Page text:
Scientism vs. Faith. The modern context often sets (natural) science against “faith.” The traditional opposition has been empiricism vs. rationalism. As we are seeing, however, both empiricism and rationalism are adopted as first principles, and therefore are themselves positions of faith. So there is no conflict between science and faith, when each is properly understood. Interestingly, there is a shift of debate here. Scientism is empiricism—both as first philosophies or epistemologies. So, traditionally there has been the debate between faith and reason, there is now the debate between faith and empiricism (science or scientism). So, faith—based upon Special Revelation—has had to take on all epistemologies. As we are seeing here, that is not a problem for Biblical faith, properly understood in the vagaries, inconsistencies, and irrationalism of philosophers.

Reason is innate, intuitive. The ability to reason and to communicate is the primary, and perhaps exclusive, image of God in man. All the elements discussed above are necessary for reason and communication. Because man is finite and because he is fallen, he makes mistakes—serious mistakes—in these two areas. The wonder is that communication takes place as well as it does. Likely, this effectiveness is due to every person having an innate understanding and ability for reason and communication. But one must take the apparent efficacy of everyday reason to a more formal application when it comes to theoretical reason. The laws of logic, definition, and proposition and syllogism construction must be learned and applied more rigorously, for these are indeed matters of life, death, and pleasing God.

The process of reason is no different for the regenerate and the unregenerate. There are no special laws or understanding of reason for the believer and the unbeliever in the Christian sense. Regeneration is a change of value and ethics—from trusting in one’s own reason to trusting in the reason and values of God’s Special Revelation. (See Regeneration.)

What About Truth?

The four philosophers named above cannot all be true according to the law of noncontradiction—R/R/L. It is interesting that philosophers generally have the same definition of truth: “what is.” The great problem is identifying what is the “what is.” It is quite obvious that neither philosopher nor religious believers have ever been able to arrive at common agreement on the “true” philosophy or religions after centuries of detailed and vigorous debate (to the point of bloodshed and warfare) over what is true. So, for all the intricacies of R/R/L, these issues have never been resolved in spite of the fact that the principles of logic (more or less as I have outlined them) are more universally agreed upon.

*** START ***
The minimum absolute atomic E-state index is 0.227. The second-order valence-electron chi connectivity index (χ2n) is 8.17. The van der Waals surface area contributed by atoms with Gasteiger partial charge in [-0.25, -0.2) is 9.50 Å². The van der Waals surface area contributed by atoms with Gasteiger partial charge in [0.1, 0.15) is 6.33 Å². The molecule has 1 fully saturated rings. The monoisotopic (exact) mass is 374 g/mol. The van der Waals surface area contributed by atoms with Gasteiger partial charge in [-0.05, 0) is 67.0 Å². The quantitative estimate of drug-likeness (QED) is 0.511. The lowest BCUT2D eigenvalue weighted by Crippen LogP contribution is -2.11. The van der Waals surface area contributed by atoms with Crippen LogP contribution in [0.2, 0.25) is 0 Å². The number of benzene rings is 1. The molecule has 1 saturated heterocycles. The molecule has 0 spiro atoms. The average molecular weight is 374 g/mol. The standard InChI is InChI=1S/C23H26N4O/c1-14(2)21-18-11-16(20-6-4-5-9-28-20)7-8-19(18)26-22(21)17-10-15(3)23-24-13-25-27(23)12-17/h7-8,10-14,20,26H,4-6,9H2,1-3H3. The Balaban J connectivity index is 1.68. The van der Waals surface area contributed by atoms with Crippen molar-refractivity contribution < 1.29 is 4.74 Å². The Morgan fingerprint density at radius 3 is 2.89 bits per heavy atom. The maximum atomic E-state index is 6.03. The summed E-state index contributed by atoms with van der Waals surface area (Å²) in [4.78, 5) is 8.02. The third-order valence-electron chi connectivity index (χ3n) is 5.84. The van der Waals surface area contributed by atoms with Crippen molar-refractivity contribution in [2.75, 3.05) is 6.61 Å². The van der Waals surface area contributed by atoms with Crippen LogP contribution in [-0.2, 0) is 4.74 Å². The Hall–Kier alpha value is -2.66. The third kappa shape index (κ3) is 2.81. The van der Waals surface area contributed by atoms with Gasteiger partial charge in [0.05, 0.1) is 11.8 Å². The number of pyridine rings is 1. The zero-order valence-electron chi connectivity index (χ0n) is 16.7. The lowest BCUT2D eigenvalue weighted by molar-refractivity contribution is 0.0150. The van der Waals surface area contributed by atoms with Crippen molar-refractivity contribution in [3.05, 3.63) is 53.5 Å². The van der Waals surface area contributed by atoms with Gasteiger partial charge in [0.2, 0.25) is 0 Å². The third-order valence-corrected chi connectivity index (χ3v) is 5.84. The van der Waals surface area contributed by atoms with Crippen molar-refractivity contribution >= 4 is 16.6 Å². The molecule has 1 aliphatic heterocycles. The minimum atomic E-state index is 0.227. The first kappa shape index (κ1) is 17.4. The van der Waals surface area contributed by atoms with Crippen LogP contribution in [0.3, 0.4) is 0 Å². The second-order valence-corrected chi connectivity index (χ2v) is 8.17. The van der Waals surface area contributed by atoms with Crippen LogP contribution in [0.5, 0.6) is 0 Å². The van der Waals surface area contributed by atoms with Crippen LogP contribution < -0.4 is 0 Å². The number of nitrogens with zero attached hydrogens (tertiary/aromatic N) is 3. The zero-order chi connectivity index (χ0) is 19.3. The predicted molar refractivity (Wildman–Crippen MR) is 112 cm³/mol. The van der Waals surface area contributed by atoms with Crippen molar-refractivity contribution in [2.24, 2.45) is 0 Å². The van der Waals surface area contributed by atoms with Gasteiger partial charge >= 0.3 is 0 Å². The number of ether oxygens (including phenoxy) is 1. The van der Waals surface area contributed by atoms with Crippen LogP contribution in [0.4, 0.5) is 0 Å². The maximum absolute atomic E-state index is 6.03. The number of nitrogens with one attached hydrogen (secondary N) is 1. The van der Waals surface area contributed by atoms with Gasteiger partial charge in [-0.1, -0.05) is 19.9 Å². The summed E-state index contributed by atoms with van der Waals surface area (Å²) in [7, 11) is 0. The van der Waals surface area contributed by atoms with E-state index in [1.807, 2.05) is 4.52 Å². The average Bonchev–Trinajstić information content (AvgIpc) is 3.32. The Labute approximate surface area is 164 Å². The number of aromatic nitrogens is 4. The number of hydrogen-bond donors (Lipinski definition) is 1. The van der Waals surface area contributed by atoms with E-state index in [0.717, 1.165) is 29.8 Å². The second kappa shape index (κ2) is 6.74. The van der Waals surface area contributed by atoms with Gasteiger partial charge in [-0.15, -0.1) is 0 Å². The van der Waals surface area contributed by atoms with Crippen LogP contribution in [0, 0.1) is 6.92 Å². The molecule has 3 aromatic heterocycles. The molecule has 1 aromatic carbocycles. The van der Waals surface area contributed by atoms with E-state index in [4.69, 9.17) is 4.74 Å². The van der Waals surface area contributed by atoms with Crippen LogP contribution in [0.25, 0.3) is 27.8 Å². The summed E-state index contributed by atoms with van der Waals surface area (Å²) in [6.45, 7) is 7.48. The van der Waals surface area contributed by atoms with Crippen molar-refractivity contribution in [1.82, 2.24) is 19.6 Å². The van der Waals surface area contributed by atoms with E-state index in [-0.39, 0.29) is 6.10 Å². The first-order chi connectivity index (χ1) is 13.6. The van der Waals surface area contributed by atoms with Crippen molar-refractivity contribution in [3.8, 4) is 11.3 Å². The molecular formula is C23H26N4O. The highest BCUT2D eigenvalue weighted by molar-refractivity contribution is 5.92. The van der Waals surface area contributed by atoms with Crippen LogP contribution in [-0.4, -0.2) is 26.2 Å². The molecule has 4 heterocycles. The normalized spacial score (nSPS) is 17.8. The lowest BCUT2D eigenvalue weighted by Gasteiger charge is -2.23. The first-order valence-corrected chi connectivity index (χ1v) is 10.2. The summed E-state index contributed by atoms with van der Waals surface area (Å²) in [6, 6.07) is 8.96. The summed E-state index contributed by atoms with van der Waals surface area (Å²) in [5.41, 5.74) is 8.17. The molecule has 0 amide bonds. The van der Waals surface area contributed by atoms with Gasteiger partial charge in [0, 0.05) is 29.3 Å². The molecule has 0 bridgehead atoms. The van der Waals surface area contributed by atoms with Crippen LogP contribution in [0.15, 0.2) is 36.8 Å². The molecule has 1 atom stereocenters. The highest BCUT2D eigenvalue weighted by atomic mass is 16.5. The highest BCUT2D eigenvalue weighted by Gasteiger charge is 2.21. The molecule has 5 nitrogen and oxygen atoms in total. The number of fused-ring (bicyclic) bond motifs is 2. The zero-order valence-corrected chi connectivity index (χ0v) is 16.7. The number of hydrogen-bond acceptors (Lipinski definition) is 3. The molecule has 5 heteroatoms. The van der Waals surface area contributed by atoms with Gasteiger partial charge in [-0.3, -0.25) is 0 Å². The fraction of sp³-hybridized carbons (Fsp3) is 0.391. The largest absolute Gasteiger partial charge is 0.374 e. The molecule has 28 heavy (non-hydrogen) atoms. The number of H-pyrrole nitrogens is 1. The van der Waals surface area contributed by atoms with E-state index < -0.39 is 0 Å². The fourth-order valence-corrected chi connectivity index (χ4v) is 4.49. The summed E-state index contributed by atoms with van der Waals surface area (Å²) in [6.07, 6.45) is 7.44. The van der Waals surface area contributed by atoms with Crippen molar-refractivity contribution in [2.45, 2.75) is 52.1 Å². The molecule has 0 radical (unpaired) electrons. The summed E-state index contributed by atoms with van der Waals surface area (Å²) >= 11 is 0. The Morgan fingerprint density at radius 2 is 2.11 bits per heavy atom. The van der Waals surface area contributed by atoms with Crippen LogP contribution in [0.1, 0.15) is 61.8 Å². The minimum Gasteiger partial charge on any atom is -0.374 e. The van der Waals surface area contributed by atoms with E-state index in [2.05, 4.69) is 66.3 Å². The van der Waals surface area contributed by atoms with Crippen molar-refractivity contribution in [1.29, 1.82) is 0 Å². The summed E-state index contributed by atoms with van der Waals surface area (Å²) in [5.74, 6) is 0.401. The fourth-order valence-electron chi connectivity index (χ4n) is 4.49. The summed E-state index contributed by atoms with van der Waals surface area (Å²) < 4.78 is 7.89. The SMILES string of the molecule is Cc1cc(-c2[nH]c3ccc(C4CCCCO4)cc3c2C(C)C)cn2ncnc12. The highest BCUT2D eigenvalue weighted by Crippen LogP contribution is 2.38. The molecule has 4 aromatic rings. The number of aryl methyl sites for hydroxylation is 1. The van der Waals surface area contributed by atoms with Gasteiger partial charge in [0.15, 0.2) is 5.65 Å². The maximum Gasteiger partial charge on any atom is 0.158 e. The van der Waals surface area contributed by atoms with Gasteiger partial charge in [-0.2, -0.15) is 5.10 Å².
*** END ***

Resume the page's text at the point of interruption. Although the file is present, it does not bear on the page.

The problem is that “what is” truth is a personal choice—a personal belief (faith). That is, what I am willing to accept as truth is determined by my faith, not by any of the means of logic. So, again, reason does not determine first principles (faith). So, the conflict is not between faith and reason but between faiths.[11] That is the reason that the competing issues have never been resolved. Faith issues cannot be resolved because they are personal choices. The necessary question that follows is “Why do personal choices differ so widely?” The answer is not the focus of this paper except that those explanations would be personal choices—a position of faith—as well because they would involve anthropology—the philosophical or religious concept of man. Our focus here is to outline what is R/R/L and related issues. Belief does not determine truth, reality or “what is” does. But what a person is willing to accept as truth is determined by faith. Faith is no more than one’s unproven presuppositions, first principles, or first philosophy. All philosophical and religious systems are faith positions. (See here.)

“Mere Human Logic”

This phrase seems to be increasing in its use among evangelical speakers and writers. Unfortunately, if followed with consistency, Christianity becomes impossible either to understand or to be coherent. Review all that has been presented here. Then, consider. (1) R/R/L is the very fabric of language communication, and there is no other form of communication! (2) Who structured human language—God Himself! “Mere human logic” is God’s design for human language and communication. To call it “mere” is to deprecate God. He does not create “mere”; He creates great and glorious. R/R/L are great and glorious!